The Uncharted Amhara Crises of Ethiopia
Ethiopia, the paradox of Africa—the ally of the West, and the home of one of world’s most repressive regimes—has been hard hit by waves of Amhara and Oromo protests over the past two years. The international community is better aware of the Oromo problem than the struggles endured by the Amhara. This lack of attention can be attributed to a lack of Amhara activists abroad and the blind-eye of “Ethiopianist” political activists and Diaspora-owned media. Hence, Ethiopia’s problem, where Amhara crises lies at its core, remains relatively unheralded.
The three decades old Amhara suffering is germinated during the 1974 Revolution of Ethiopia whence students, in their view of Marxism-Leninism, blamed Amhara to have culturally, economically and politically dominated and exploited the rest of ethnicities. The patron of this legacy, the Tigray People’s Liberation Front (TPLF), began its armed struggle in 1975 crafting a political program labelling Amhara as the arch enemy of Tigray that should be debased and eliminated. Assuming power in 1991, they quickly organized elites from many ethnicities where recruitment demanded proof of hatred to and condemnation of Amhara. Within a few years, the TPLF successfully turned many ethnic elites against Amhara.
Eventually, although a significant majority, Amhara were not represented in the post-1991 “government.” Soon, they became subject to a multitude of evils, including mass-displacement, indiscriminate arrest and torture, mass-murder, barricade from upward mobility, defamation, policy-driven impoverishment, unemployment, territorial aggression, contraceptive-induced depopulation, lagging infrastructure development, and mass-emigration.
Twenty-six long years elapsed, with no change of the regime’s nature; on the contrary, the Amhara miseries worsened. The Amhara, already felt betrayed by the forceful annexation of Wolkait-Tegede region into Tigray in the north, the regime’s secret deal with the Sudanese government to give away the western frontier of Amhara land, caused deep grievance. Exacerbating this discontent was a newfound public awareness of the distribution of new maps that included most parts of northern Amhara into Tigray. From 2015 onwards, the regime split Amhara in the northwest into two ethnic groups, the Amhara and “Qemant”. Such ethnic cleaving was driven by the intention of more territorial annexation to Tigray and caused massive upheavals that took many lives. These, coupled by Amhara ethnic cleansing from many parts of Ethiopia, sent more frustration. For instance, the 2007 Census showed shockingly low fertility rate, and 2.5 million Amhara, the parliament admitted, found to be missing. In 2013 and 2014 hundreds of thousands were evicted from southern and western Ethiopia. More recently, hundreds were killed in western and central Ethiopia, with tens of thousands of evictees.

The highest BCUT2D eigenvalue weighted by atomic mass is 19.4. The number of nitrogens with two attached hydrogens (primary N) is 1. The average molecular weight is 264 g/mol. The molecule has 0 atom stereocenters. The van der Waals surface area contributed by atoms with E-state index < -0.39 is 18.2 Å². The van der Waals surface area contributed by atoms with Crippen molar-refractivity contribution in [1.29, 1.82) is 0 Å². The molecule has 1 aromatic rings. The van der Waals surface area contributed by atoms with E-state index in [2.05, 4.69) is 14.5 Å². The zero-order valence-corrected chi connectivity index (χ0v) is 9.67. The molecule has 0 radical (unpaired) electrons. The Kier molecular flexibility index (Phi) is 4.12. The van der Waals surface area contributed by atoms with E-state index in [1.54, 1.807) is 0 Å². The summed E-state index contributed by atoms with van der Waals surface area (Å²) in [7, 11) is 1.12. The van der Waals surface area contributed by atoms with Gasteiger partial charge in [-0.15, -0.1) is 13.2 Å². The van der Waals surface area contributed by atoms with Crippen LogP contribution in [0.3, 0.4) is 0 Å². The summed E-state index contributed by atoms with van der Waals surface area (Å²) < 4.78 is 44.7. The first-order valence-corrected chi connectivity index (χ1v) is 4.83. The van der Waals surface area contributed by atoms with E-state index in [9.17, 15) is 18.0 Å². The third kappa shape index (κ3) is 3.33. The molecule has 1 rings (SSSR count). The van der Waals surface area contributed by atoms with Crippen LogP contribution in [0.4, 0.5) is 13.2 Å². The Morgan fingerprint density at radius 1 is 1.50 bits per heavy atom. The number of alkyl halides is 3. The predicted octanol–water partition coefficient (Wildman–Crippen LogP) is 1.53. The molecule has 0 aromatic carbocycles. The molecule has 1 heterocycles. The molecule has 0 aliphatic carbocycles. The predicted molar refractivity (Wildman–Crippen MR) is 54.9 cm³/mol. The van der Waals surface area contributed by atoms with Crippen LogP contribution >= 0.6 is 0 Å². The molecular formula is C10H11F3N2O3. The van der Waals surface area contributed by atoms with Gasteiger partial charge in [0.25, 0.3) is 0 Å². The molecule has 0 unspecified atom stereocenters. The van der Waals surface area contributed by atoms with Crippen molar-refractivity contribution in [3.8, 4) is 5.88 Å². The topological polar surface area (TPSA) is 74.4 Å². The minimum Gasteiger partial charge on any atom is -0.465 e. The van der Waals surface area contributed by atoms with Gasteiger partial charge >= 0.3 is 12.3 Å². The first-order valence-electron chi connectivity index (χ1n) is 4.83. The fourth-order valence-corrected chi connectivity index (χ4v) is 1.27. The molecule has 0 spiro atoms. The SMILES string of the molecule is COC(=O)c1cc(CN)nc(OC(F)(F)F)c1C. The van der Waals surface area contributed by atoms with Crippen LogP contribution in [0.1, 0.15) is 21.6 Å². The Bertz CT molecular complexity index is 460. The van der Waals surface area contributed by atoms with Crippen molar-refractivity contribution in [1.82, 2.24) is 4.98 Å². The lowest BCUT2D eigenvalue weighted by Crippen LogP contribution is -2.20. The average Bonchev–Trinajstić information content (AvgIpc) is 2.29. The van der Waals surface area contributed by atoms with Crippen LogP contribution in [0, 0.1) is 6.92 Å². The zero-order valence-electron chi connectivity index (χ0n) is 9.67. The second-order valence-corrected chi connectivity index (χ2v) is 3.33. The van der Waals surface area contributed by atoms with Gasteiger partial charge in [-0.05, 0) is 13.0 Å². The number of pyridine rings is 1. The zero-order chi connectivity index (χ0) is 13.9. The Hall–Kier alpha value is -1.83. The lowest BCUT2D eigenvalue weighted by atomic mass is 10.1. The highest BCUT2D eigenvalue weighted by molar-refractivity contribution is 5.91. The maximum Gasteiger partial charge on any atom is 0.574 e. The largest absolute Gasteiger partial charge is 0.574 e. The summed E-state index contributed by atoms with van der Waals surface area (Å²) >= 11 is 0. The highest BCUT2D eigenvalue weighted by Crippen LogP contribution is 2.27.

Such frustrations triggered Amhara youths to engage in Amhara nationalistic protests. They, consequently, abandoned supra-ethnic, “Ethiopianist,” mobilization which, they thought, repeatedly failed them. Indeed, the only viable option left in the face of a ruthless regime was to organize under the umbrella of Amhara. Eventually, mobilization became attached with nationalistic sentiment. The youth revived Amhara nationalism with the goals of: assurance of the right to live, territorial restoration, national representation, cultural revivalism, and, as a last resort, to establish a Free State of Amhara. Presumably, the Ethiopian political atmosphere changed once and for all. The saga of Amhara fighting and dying for Ethiopia reverted and gave birth to a new generation that chose instead to fight and die for Amhara. But that did not come overnight. It took twenty-six long years of patience with the hope that the nature of the regime would change one day.
The current Ethiopian regime is not prepared to deal with the unprecedented dynamism of the Amhara movement. One can grasp that the newly emerging Amhara nationalism would not be limited only to realigning Ethiopian ethnopolitical forces but would also greatly impact the entire Horn of Africa. In fear of that, therefore, the regime has been taking action, but chose the counterproductive way: an attempt of quelling the Amhara youth’s voice with lethal force, only to make them more reactive. For example, when the 10-month’s long State of Emergency was lifted, the regime reported more than 600 Amhara were killed. Before and during this period, the arbitrary killings across Amhara region from June to August 2017 were not included—admittedly 70 were killed in Bahir Dar, close to a hundred in Gondar, more than a hundred in Debre Markos, hundreds in Debark and Dabat, tens in Debre Markos and Burre towns. Tens of thousands were sent to jail where they were cruelly torched. And more recently about 9 civilians shot in the head at Epiphany festival on 20th January of 2018 in Woldya, leaving 200 hundred more injured; and 9 more were killed in the following days across northeastern Amhara.
The regimes desperate actions fueled more anger, being very much consequential that it invited a chain of protests. Its ruthlessness gave birth to new crises in which thousands of Amhara languish in prison, many die each day, and protests continue. Brutality, an old fashion treatment to new problems, exacerbated the worse. The world continues almost unknowing of the Amhara plight. Ethiopia’s future, faced with the failure of addressing the Amhara question, is left at a crossroads.